In the beginning I thought, ‘Let my work speak for itself’. But you know what? It just doesn’t work like that at all. I remember meeting an owner of an exposition place. I had taken a few paintings and drawings with me. He closed the door and said, ‘You look a lot better than your paintings, sweetie, but I’m happy to expose your work if you can just give me a nice massage’. … I left my paintings and ran away. (Painter, 37 years)
Sexual harassment includes unwanted verbal comments, jokes and sexual gestures, demands for sexual favours and dates, touching, and coercive attempts to establish a sexual interaction. The consequences of harassment can include anxiety, anger, powerlessness, humiliation, depression, stress, and physical ill health. These can lead to absenteeism, lower job satisfaction, distraction, reduced commitment, less productivity, and attrition.
Recent research conducted with female workers in the Netherlands’ creative industries sought to better understand general hiring and promotions practices. Of the 32 participants, however, 21 told of sexual harassment. For 17 of those women, harassment was undesirable but it was tolerated as ‘normal’. Four women had refused to give in to sexual demands, but none of these women had reported their harassment to authorities. Given that a number of recent studies have now identified instances of sexual harassment it is likely that this situation is mirrored elsewhere.
Why is this the case?
Women in the study considered sexual harassment to be “part of the job” and “the only way to get ahead”. They related their experiences to competition for work, the industry culture, gendered power relations and the importance of informal networks.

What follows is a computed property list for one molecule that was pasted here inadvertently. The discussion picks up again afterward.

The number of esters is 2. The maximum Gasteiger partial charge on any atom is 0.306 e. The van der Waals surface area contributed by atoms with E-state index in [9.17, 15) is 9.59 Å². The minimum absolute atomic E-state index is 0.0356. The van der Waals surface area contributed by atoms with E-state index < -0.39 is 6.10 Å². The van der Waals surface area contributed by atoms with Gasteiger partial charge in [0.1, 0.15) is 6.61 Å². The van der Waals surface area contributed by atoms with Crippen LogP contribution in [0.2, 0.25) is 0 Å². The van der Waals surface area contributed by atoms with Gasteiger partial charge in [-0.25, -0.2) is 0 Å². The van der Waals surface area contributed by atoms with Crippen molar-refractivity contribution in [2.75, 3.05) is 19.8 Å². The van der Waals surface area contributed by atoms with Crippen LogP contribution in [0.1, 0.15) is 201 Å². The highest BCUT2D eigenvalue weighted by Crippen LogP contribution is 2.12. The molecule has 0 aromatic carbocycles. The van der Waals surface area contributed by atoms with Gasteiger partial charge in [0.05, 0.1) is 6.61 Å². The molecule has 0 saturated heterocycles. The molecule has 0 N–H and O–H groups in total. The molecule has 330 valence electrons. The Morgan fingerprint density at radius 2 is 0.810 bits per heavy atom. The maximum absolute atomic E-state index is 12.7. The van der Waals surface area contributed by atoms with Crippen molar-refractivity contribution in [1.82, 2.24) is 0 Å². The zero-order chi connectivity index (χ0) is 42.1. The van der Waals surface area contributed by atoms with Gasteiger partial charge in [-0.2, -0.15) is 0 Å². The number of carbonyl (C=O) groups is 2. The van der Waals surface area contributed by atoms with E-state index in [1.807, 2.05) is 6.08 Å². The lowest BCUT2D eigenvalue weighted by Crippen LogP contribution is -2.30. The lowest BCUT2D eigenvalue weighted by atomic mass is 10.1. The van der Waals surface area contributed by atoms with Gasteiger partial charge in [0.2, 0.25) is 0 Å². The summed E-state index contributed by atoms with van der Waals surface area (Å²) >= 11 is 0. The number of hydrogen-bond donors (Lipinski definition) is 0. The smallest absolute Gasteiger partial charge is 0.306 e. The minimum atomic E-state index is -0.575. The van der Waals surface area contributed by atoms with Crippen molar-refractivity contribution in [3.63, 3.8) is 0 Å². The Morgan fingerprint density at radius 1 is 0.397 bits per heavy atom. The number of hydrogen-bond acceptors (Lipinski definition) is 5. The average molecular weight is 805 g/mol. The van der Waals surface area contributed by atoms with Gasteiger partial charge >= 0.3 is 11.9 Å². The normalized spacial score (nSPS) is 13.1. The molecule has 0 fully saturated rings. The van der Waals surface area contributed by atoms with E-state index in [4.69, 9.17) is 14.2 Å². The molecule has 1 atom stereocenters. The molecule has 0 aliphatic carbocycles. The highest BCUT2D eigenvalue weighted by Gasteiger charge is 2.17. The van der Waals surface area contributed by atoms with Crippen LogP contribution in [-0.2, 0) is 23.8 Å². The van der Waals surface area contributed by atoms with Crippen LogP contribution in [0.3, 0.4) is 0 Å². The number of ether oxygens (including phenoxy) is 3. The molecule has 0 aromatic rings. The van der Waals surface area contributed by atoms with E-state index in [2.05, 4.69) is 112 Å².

New workers learn by observing others in their workplace. Many people working in the creative industries are involved as project-based workers with multiple firms and networks, and they need to work out the culture and behaviours of each of these relationships. Compared with workers in more stable occupations, they may also be less aware of their entitlements and less likely to have access to organisational support mechanisms and networks of colleagues. If new workers learn negative aspects of work-related culture and behaviour, these are likely to be perpetuated.
A culture of sexual harassment is also more likely in industries with a gendered power differential: thus, women working in male-dominated sub-sectors of the creative industries face a double disadvantage.
The recent study exposed gendered power relations with male teachers, editors, choreographers, gallery owners and producers. Unusually, women in positions of power did not appear to be protected from sexual harassment. The authors suggest that this may be because power in the creative industries can take the form of reputation and status rather than increased security and stability.
Finally, informal networks emerged as central to getting and sustaining work. These networks can be both discriminatory and exclusionary.
What might be done about it?